Sonny Boy Williamson was a blues originator who helped shape the sound of modern blues. In his life, he knew the first generation of Delta bluesmen, and would go on to see the birth of modern rock music. He played with Robert Johnson in the 1930’s, and with Eric Clapton in the 1960’s.
Based on actual conversations: WHY WE NEED THIS MOVIE #1 Me: I’m going to watch this movie, “The Girls In The Band.” And hopefully write a review. Hip Old Jazz Radio Dude: Oh, yeah? What’s it about, chick singers? Me: Um, no. It’s about the great female instrumentalists who couldn’t get hired by the big bands, […]
Written by John Kessler In 1942, Alan Lomax discovered a community of musicians in North Mississippi, who played their own hybrid music that was unmistakably African-sounding. Called “Fife & Drum” music because of its military background, it hearkens back to post Civil War days, when this special and local tradition originated. Although drumming is a […]
Ann Hampton Callaway: Singing the standards, Streisand and making it up as she goes. May 10, 2013.
Written by Nick Morrison Originally posted on September 6, 2011 In the jazz fusion era of the 1970s, a new breed of jazz superstar was born: the electric bassist. Although electric bass wasn’t unheard-of in jazz before jazz-rock fusion, it quickly became an important component in fusion bands, and the bassists themselves became more prominent […]
“You Don’t Love Me” is a classic blues song that has roots in the 50’s and is still being recorded and re-invented. Willie Cobbs, an Arkansas rice farmer, made his way to Chicago in the late 1940’s, playing his blues on Maxwell Street, eventually releasing “You Don’t Love Me” in 1961. He never became a […]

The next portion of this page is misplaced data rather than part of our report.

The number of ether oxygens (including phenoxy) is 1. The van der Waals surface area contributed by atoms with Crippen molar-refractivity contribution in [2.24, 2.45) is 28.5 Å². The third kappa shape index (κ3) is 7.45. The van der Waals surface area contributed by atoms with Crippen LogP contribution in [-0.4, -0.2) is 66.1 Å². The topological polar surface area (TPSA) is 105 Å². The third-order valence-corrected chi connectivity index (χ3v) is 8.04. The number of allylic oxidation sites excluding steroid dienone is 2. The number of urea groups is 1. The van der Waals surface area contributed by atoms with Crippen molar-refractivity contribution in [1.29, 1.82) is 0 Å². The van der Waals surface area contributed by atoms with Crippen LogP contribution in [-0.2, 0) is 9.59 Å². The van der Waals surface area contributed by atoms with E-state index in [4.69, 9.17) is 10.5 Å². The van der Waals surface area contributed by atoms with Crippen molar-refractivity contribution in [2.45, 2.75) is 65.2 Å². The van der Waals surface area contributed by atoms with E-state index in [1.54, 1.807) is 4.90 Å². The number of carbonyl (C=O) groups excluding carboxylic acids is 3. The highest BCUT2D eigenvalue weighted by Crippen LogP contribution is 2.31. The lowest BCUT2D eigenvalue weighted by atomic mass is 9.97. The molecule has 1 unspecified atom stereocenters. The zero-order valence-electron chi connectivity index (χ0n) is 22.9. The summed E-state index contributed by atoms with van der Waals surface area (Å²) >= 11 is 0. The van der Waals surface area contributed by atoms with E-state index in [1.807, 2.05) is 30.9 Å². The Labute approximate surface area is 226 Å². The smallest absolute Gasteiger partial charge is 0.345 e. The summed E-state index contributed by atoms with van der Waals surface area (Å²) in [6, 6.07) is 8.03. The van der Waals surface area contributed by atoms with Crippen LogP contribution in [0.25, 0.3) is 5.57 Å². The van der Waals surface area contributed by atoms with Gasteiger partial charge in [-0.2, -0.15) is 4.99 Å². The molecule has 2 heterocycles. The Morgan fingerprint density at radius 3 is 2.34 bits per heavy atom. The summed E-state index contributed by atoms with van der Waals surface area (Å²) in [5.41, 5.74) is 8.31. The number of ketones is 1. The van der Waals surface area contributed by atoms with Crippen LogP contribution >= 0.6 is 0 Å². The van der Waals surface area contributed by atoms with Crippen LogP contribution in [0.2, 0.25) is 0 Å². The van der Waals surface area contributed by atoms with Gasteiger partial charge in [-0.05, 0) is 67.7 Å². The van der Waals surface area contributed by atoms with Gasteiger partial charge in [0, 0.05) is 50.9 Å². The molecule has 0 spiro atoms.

Written by John Kessler Bo Diddley may not have had the commercial success of some other performers, but his contributions to American musical culture are huge. Besides his trademark “Bo Diddley beat,” he had a brash sense of style, dressing in outlandish outfits, playing custom-made square guitars and generally having a lot of fun on […]
Written by Robin Lloyd. Charles Mingus was a virtuoso bass player, accomplished pianist, bandleader and composer. Influenced both by church choirs and Duke Ellington, he studied double bass and composition with classical masters. Mingus played and recorded with the leading musicians of the 1950′s– Charlie Parker, Miles Davis, Bud Powell, Art Tatum and Duke Ellington […]
Written by John Kessler Repression of African Americans didn’t stop at the end of the Civil War, and prisons and chain gangs were full of black people arrested for minor violations. This song, “Another Man Done Gone”, tells of the death of a man on one of those chain gangs. Folklorist Alan Lomax recorded Vera […]